In our occasional feature we invite guests to select the six cultural links that might sustain them if, by some mischance, they were forced to spend eternity in a succession of airport departure lounges with only an iPad or similar device for company. Today’s voyager is Gadjo Dilo, who brings his distinctive Romanian aesthetic to the waiting room…
I felt at first that I’d used at least 60 favourite clicks on my blog, but then more came to mind. Here, I thought I’d link them, loosely, with my current place of residence, as people seem to find this tolerably interesting*.
#1: Constantin Brâncuşi , rightly Romania’s most famous artist in my opinion: his pieces of reductionist sculpture are exquisite. Born in a village, he started his career painting icons but then decided to walk to Paris. He had a large circle of Bohemian friends there but reputedly wouldn’t let Picasso into his studio knowing that the balding Spanish shagnasty would nick his ideas:
#2 Romanian ruralness continues to make this – for me if for absolutely nobody else – a charming place in which to live: cherry picking festivals, chestnut collecting bacchanalias and folks dressing in traditional cozzies just for the hell of it. I’ll illustrate this briefly using works by Romania’s best painter, Nicolae Grigorescu (above and below) who – like Brâncuşi, he’d fled church iconry for Paree – became a decent Barbizon School en plein air-ist.
#3 Mocanita: In the country’s northernmost part, known as Maramureş, this narrow-gauge railway still carries logs down from the mountains but is now also a prime tourist attraction – a day-long ride up and down a stunningly beautiful valley using original steam locomotives. I can think of nowhere else I’d rather be, especially as here when accompanied by the folk music of the area:
#4 Maia Morgenstern (above) is an actress best known for playing Jesus’ mum. I haven’t seen that but I have seen the award-winning Ulysses’ Gaze, which I confess I found unnecessarily long, pointless and dull. But when Maia appears in it I am transfixed, as I have been watching her in the theatre here. Other Jewish-Romanian luvvies include Edward G. Robinson; (partially) Harvey Keitel, Dustin Hoffman and Lauren Bacall; and screenwriter I.A.L. Diamond. They’re all brilliant, and it’s a feeble excuse, but here’s a scene from the last named’s timeless Some Like it Hot:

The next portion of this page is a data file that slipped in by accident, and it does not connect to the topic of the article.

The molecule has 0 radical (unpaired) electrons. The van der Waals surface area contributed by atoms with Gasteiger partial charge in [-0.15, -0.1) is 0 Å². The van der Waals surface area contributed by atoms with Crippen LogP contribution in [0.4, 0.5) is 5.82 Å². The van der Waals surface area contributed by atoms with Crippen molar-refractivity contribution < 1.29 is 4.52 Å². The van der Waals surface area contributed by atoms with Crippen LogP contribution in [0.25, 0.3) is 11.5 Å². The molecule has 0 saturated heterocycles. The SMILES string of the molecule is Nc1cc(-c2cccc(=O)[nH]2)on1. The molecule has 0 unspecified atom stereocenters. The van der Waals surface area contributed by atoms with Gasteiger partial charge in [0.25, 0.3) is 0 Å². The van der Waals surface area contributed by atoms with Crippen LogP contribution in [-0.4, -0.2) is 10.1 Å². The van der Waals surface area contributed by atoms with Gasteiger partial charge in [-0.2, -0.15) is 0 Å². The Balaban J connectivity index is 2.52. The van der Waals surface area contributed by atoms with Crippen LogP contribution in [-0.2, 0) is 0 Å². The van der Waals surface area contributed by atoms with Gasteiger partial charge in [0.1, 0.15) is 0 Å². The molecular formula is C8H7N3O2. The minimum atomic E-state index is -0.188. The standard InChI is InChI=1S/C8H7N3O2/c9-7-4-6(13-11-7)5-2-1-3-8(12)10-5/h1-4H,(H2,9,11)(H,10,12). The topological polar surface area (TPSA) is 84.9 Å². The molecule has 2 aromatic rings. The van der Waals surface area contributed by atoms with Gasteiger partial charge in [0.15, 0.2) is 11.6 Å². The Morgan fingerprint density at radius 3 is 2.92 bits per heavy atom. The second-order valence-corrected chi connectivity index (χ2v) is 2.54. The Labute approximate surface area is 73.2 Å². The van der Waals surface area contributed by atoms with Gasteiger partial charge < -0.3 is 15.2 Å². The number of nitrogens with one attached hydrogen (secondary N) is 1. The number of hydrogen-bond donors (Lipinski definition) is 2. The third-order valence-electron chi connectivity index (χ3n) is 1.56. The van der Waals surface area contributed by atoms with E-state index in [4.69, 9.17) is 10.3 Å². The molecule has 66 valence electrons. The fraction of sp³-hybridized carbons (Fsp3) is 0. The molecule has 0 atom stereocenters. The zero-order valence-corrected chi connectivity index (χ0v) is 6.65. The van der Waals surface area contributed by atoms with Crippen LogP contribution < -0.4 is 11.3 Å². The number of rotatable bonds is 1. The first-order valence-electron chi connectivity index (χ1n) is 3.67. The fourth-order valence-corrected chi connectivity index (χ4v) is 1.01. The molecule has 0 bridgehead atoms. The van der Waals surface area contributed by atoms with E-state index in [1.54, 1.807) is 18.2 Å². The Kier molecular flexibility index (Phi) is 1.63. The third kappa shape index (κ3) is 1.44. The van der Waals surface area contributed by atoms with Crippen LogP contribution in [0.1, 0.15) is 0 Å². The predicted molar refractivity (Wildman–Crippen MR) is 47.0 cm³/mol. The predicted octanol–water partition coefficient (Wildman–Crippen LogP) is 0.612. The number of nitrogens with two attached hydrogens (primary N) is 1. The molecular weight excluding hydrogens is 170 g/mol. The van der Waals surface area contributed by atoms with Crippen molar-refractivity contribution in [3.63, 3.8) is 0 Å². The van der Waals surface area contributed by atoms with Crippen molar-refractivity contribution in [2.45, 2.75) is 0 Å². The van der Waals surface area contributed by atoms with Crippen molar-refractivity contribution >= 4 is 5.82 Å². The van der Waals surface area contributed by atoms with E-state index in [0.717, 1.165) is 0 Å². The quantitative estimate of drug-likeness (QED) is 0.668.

#5: Germans are all the rage these days. Malty gave us plenty, several blog colleagues are romantically involved with them, and here in Transylvania they are the only thing that Romanians and Hungarians can agree on. “Let’s get the Germans back”, they say, “and we’d have better roads, reliable cars, and…” ahem, “…they’d get rid of the people we don’t like!”. This means Gypsies and then (non-Aryan) Hungarians or (decidedly non-German) Romanians, according to taste. Astonishing. Be careful what you wish for, lads. Now, you and I know that the Germans have moved on, and I for one wish to celebrate their artistry. Most Romanian “Saxons” – gastarbeiters,some from as long ago as the 12th Century – were deported or have emigrated, leaving only Banat-born Johnny Weissmuller’s yell. But here’s the sublime (German-Ukrainian) Sviatoslav Richter and Dietrich Fischer-Dieskau with Schubert’s stirring Auf der Bruck:
#6 Folk music Most of my work colleagues here are cheerfully listening to Grindcore and Cradle of Filth and scorn my tastes, but I maintain that the old ways are still the best. Speaking of Gypsies, and Hungarians as we were – and by way of balance – there’s an awful lot of great music pumped out by that particular ethnic combination. Here’s cimbalom maestro Kalman Balogh, normally a purveyor of good old-school Pikey Metal, having a stab at classical folk hero (and voluntary Romanian speaker) Béla Bartók:
* I feel I should apologize here to Mahlerman, if he’s reading this, at whom I recently rather went off on one (for reasons I don’t understand other than getting out of the wrong side of the bed) when he made a perfectly reasonable remark about my adopted homeland. I hope he’s still talking to me.